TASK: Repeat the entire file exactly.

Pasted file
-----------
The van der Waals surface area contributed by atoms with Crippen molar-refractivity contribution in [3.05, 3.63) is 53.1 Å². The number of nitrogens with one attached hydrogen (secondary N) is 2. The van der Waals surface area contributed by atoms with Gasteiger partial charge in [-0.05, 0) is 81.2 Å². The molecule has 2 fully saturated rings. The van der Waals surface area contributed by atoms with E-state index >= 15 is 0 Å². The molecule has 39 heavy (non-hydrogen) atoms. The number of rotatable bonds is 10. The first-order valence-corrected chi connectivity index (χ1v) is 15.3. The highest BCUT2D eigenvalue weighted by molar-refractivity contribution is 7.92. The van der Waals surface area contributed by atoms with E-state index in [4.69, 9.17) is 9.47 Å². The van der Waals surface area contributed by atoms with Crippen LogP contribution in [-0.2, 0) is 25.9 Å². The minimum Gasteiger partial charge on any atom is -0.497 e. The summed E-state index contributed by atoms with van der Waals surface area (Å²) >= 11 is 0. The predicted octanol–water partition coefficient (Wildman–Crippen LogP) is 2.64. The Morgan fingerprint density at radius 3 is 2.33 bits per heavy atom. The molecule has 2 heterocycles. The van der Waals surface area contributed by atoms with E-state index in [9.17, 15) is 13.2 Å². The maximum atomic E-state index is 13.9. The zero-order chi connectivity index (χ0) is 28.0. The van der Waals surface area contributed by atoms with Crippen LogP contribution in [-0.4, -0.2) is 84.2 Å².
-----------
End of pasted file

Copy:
The van der Waals surface area contributed by atoms with Crippen molar-refractivity contribution in [3.05, 3.63) is 53.1 Å². The number of nitrogens with one attached hydrogen (secondary N) is 2. The van der Waals surface area contributed by atoms with Gasteiger partial charge in [-0.05, 0) is 81.2 Å². The molecule has 2 fully saturated rings. The van der Waals surface area contributed by atoms with E-state index >= 15 is 0 Å². The molecule has 39 heavy (non-hydrogen) atoms. The number of rotatable bonds is 10. The first-order valence-corrected chi connectivity index (χ1v) is 15.3. The highest BCUT2D eigenvalue weighted by molar-refractivity contribution is 7.92. The van der Waals surface area contributed by atoms with E-state index in [4.69, 9.17) is 9.47 Å². The van der Waals surface area contributed by atoms with Crippen LogP contribution in [-0.2, 0) is 25.9 Å². The minimum Gasteiger partial charge on any atom is -0.497 e. The summed E-state index contributed by atoms with van der Waals surface area (Å²) >= 11 is 0. The predicted octanol–water partition coefficient (Wildman–Crippen LogP) is 2.64. The Morgan fingerprint density at radius 3 is 2.33 bits per heavy atom. The molecule has 2 heterocycles. The van der Waals surface area contributed by atoms with E-state index in [9.17, 15) is 13.2 Å². The maximum atomic E-state index is 13.9. The zero-order chi connectivity index (χ0) is 28.0. The van der Waals surface area contributed by atoms with Crippen LogP contribution in [-0.4, -0.2) is 84.2 Å².